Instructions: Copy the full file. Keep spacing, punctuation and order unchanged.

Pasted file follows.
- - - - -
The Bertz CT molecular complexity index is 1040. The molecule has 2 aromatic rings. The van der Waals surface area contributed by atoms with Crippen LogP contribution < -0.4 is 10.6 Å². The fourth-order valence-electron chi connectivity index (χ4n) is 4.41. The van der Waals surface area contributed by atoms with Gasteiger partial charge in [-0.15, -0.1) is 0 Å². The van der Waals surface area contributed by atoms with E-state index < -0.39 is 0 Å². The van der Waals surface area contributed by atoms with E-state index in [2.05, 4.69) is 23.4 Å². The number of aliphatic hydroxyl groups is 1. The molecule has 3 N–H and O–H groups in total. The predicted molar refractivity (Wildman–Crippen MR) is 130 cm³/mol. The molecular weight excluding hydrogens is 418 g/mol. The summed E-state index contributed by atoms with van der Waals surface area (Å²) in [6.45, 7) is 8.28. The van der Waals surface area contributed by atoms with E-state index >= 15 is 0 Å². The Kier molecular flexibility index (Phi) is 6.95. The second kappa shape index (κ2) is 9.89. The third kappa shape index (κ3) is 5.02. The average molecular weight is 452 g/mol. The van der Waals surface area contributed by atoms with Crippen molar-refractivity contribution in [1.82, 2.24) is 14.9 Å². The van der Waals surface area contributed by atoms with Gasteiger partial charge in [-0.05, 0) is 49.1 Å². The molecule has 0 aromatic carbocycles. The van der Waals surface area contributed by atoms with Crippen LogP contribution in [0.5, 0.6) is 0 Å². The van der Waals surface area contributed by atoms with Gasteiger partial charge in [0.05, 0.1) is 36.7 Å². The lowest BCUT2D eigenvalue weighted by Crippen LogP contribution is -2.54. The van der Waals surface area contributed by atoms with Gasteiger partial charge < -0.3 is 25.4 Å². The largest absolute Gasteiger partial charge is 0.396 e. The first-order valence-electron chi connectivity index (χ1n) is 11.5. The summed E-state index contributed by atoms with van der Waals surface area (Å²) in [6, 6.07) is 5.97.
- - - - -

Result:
The Bertz CT molecular complexity index is 1040. The molecule has 2 aromatic rings. The van der Waals surface area contributed by atoms with Crippen LogP contribution < -0.4 is 10.6 Å². The fourth-order valence-electron chi connectivity index (χ4n) is 4.41. The van der Waals surface area contributed by atoms with Gasteiger partial charge in [-0.15, -0.1) is 0 Å². The van der Waals surface area contributed by atoms with E-state index < -0.39 is 0 Å². The van der Waals surface area contributed by atoms with E-state index in [2.05, 4.69) is 23.4 Å². The number of aliphatic hydroxyl groups is 1. The molecule has 3 N–H and O–H groups in total. The predicted molar refractivity (Wildman–Crippen MR) is 130 cm³/mol. The molecular weight excluding hydrogens is 418 g/mol. The summed E-state index contributed by atoms with van der Waals surface area (Å²) in [6.45, 7) is 8.28. The van der Waals surface area contributed by atoms with E-state index >= 15 is 0 Å². The Kier molecular flexibility index (Phi) is 6.95. The second kappa shape index (κ2) is 9.89. The third kappa shape index (κ3) is 5.02. The average molecular weight is 452 g/mol. The van der Waals surface area contributed by atoms with Crippen molar-refractivity contribution in [1.82, 2.24) is 14.9 Å². The van der Waals surface area contributed by atoms with Gasteiger partial charge in [-0.05, 0) is 49.1 Å². The molecule has 0 aromatic carbocycles. The van der Waals surface area contributed by atoms with Crippen LogP contribution in [0.5, 0.6) is 0 Å². The van der Waals surface area contributed by atoms with Gasteiger partial charge in [0.05, 0.1) is 36.7 Å². The lowest BCUT2D eigenvalue weighted by Crippen LogP contribution is -2.54. The van der Waals surface area contributed by atoms with Gasteiger partial charge < -0.3 is 25.4 Å². The largest absolute Gasteiger partial charge is 0.396 e. The first-order valence-electron chi connectivity index (χ1n) is 11.5. The summed E-state index contributed by atoms with van der Waals surface area (Å²) in [6, 6.07) is 5.97.